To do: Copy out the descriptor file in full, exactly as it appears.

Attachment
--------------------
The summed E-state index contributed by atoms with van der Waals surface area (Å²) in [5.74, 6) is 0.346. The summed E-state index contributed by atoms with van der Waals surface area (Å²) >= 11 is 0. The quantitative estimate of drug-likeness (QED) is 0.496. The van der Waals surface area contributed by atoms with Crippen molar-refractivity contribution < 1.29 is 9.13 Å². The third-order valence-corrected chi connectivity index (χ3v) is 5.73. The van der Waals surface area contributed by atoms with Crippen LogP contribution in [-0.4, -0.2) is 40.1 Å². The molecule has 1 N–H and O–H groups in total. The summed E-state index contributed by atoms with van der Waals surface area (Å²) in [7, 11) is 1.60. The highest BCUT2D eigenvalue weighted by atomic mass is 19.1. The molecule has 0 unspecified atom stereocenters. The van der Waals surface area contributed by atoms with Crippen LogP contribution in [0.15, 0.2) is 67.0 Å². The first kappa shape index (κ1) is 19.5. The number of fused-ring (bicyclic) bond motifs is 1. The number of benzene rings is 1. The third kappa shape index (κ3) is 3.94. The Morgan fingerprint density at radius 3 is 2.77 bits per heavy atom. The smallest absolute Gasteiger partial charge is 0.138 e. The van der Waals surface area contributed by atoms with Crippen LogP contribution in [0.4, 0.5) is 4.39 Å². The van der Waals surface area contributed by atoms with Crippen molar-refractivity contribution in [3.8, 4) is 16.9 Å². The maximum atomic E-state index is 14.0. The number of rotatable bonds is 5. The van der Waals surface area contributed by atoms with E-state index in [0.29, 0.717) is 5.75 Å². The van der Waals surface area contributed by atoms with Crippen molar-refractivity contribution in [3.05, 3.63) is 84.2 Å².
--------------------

The summed E-state index contributed by atoms with van der Waals surface area (Å²) in [5.74, 6) is 0.346. The summed E-state index contributed by atoms with van der Waals surface area (Å²) >= 11 is 0. The quantitative estimate of drug-likeness (QED) is 0.496. The van der Waals surface area contributed by atoms with Crippen molar-refractivity contribution < 1.29 is 9.13 Å². The third-order valence-corrected chi connectivity index (χ3v) is 5.73. The van der Waals surface area contributed by atoms with Crippen LogP contribution in [-0.4, -0.2) is 40.1 Å². The molecule has 1 N–H and O–H groups in total. The summed E-state index contributed by atoms with van der Waals surface area (Å²) in [7, 11) is 1.60. The highest BCUT2D eigenvalue weighted by atomic mass is 19.1. The molecule has 0 unspecified atom stereocenters. The van der Waals surface area contributed by atoms with Crippen LogP contribution in [0.15, 0.2) is 67.0 Å². The first kappa shape index (κ1) is 19.5. The number of fused-ring (bicyclic) bond motifs is 1. The number of benzene rings is 1. The third kappa shape index (κ3) is 3.94. The Morgan fingerprint density at radius 3 is 2.77 bits per heavy atom. The smallest absolute Gasteiger partial charge is 0.138 e. The van der Waals surface area contributed by atoms with Crippen LogP contribution in [0.4, 0.5) is 4.39 Å². The van der Waals surface area contributed by atoms with Crippen molar-refractivity contribution in [3.8, 4) is 16.9 Å². The maximum atomic E-state index is 14.0. The number of rotatable bonds is 5. The van der Waals surface area contributed by atoms with E-state index in [0.29, 0.717) is 5.75 Å². The van der Waals surface area contributed by atoms with Crippen molar-refractivity contribution in [3.05, 3.63) is 84.2 Å².